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Catherine Martin Leah Farrell
it's complicated

A roundup of the current RTÉ crisis (and what happens next) that you can read in four minutes flat

We take a look at where we are with the latest RTÉ drama and look at the questions facing the Minister of Media.

YOU WOULD BE forgiven for not being fully up to speed with the latest chapter in the seemingly never-ending RTÉ drama. 

At this point, we are all collectively shouting “just get it sorted”. 

This latest instalment has taken a turn for the granular but at its core is a classic case of who knew what and when.

Below you will find an explainer of the latest turn in the saga, and at under 1,000 words it will take on average less than four minutes to read. Go! 

In the scheme of things, the intricacies of the last week aren’t what’s important in the long-term for RTÉ, but they do speak to a wider problem that exists in the relationship between the broadcaster and the Government. 

The start of the latest spiral for RTÉ began (somewhat ironically) in an RTÉ studio on Thursday evening when Minister for Media Catherine Martin failed to express confidence in chair of the RTÉ board Siún Ní Raghallaigh during a Prime Time interview.

This was because Martin said she was misinformed by Ní Raghallaigh about the board’s role in approving former RTÉ chief financial officer Richard Collins’ exit package in October.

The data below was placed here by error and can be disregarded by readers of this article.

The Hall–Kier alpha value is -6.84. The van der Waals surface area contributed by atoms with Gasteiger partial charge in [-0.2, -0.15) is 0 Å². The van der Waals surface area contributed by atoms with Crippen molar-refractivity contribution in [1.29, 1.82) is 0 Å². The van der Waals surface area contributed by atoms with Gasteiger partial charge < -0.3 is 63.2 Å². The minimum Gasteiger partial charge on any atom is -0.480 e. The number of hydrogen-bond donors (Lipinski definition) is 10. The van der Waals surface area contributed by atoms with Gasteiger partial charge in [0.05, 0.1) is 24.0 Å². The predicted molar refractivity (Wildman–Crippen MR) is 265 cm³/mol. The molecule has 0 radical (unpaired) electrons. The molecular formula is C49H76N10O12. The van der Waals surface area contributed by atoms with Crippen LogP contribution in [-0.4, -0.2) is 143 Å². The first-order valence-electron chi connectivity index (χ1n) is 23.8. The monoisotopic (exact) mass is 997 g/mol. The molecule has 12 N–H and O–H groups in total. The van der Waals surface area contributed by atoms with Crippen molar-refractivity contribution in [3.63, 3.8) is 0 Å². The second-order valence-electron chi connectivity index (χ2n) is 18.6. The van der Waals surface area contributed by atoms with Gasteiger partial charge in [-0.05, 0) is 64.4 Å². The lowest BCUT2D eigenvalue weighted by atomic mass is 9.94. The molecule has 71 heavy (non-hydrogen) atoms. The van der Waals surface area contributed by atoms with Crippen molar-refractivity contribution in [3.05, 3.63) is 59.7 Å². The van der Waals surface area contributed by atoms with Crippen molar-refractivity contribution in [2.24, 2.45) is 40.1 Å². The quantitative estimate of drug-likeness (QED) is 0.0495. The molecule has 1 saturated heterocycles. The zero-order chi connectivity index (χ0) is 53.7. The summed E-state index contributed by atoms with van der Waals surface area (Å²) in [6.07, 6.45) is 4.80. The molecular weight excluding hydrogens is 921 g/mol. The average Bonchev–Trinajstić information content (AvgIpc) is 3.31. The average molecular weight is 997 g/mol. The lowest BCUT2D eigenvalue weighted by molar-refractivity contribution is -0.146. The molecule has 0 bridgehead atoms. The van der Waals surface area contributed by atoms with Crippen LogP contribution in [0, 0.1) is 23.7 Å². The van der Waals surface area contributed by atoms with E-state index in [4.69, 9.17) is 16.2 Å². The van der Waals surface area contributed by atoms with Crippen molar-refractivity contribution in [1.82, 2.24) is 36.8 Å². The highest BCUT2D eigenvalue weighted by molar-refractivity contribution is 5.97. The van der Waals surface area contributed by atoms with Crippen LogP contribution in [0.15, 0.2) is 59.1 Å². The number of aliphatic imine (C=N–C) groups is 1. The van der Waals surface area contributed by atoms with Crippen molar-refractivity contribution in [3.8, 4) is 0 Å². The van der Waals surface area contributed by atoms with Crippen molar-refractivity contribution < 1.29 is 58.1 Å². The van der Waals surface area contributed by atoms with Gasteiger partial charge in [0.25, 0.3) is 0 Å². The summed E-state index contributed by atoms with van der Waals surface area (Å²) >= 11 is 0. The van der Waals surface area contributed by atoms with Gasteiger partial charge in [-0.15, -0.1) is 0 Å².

Within a number of hours Ní Raghallaigh had dramatically tendered her resignation in the black of night and RTÉ was again plunged into the unknown. 

A press conference with the Minister on Friday evening did little to instil confidence that things were A) under control and B) handled appropriately.

In the hours leading up to Martin’s appearance rumours had circulated that the entire RTÉ board would resign in protest over Ní Raghallaigh’s treatment by the Minister.

While this did not materialise, a stinging statement from the Board in which it expressed “great disappointment and regret” over the resignation of its chair Siún Ní Raghallaigh, made clear that its members were not happy.

By the end of the weekend revelations in the Sunday newspapers cast even more uncertainty on an already fraught situation – with the Business Post reporting that Martin’s three most senior officials were explicitly told in October in the context of a PAC hearing that the RTÉ board were required to sign off on exit packages. 

This is the crux of the latest drama, as it directly contradicts Martin’s reasoning for failing to express confidence in Ní Raghallaigh.

mining-industry-in-ireland Chair of the board of RTÉ Siún Ní Raghallaigh resigned from her position last week Norma Burke Norma Burke

As Ní Raghallaigh explained it, she “neglected to recollect” that the exit package did go before the remuneration committee (which Ní Raghallaigh also sat on).

She maintains it was not an intentional misrepresentation and that she subsequently contacted the Department of Media to clarify the details and remind them that she had previously relayed the information to the Department in October. 

So has Martin or her officials also “neglected to recollect” this point?